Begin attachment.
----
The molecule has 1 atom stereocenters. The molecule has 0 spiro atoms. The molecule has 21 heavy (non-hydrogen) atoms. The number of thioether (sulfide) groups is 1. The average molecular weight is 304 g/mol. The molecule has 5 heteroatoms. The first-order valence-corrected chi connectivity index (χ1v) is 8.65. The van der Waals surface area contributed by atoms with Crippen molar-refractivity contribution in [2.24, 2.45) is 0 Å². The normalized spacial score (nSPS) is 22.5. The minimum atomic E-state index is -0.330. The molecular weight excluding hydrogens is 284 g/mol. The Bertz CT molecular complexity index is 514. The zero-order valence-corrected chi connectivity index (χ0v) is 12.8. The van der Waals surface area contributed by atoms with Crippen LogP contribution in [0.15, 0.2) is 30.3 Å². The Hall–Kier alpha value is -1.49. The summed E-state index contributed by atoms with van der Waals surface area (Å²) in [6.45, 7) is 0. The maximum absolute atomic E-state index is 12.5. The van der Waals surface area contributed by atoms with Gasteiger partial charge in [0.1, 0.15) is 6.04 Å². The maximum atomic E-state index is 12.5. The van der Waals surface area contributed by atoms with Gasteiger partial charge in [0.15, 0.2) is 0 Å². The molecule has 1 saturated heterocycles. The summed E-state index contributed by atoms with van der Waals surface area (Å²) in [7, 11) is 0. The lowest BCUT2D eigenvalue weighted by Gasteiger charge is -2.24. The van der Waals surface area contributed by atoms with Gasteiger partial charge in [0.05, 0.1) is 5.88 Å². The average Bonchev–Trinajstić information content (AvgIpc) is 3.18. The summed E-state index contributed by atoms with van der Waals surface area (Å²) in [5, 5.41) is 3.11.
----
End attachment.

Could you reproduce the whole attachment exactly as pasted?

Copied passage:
The molecule has 1 atom stereocenters. The molecule has 0 spiro atoms. The molecule has 21 heavy (non-hydrogen) atoms. The number of thioether (sulfide) groups is 1. The average molecular weight is 304 g/mol. The molecule has 5 heteroatoms. The first-order valence-corrected chi connectivity index (χ1v) is 8.65. The van der Waals surface area contributed by atoms with Crippen molar-refractivity contribution in [2.24, 2.45) is 0 Å². The normalized spacial score (nSPS) is 22.5. The minimum atomic E-state index is -0.330. The molecular weight excluding hydrogens is 284 g/mol. The Bertz CT molecular complexity index is 514. The zero-order valence-corrected chi connectivity index (χ0v) is 12.8. The van der Waals surface area contributed by atoms with Crippen LogP contribution in [0.15, 0.2) is 30.3 Å². The Hall–Kier alpha value is -1.49. The summed E-state index contributed by atoms with van der Waals surface area (Å²) in [6.45, 7) is 0. The maximum absolute atomic E-state index is 12.5. The van der Waals surface area contributed by atoms with Gasteiger partial charge in [0.1, 0.15) is 6.04 Å². The maximum atomic E-state index is 12.5. The van der Waals surface area contributed by atoms with Gasteiger partial charge in [0.15, 0.2) is 0 Å². The molecule has 1 saturated heterocycles. The summed E-state index contributed by atoms with van der Waals surface area (Å²) in [7, 11) is 0. The lowest BCUT2D eigenvalue weighted by Gasteiger charge is -2.24. The van der Waals surface area contributed by atoms with Gasteiger partial charge in [0.05, 0.1) is 5.88 Å². The average Bonchev–Trinajstić information content (AvgIpc) is 3.18. The summed E-state index contributed by atoms with van der Waals surface area (Å²) in [5, 5.41) is 3.11.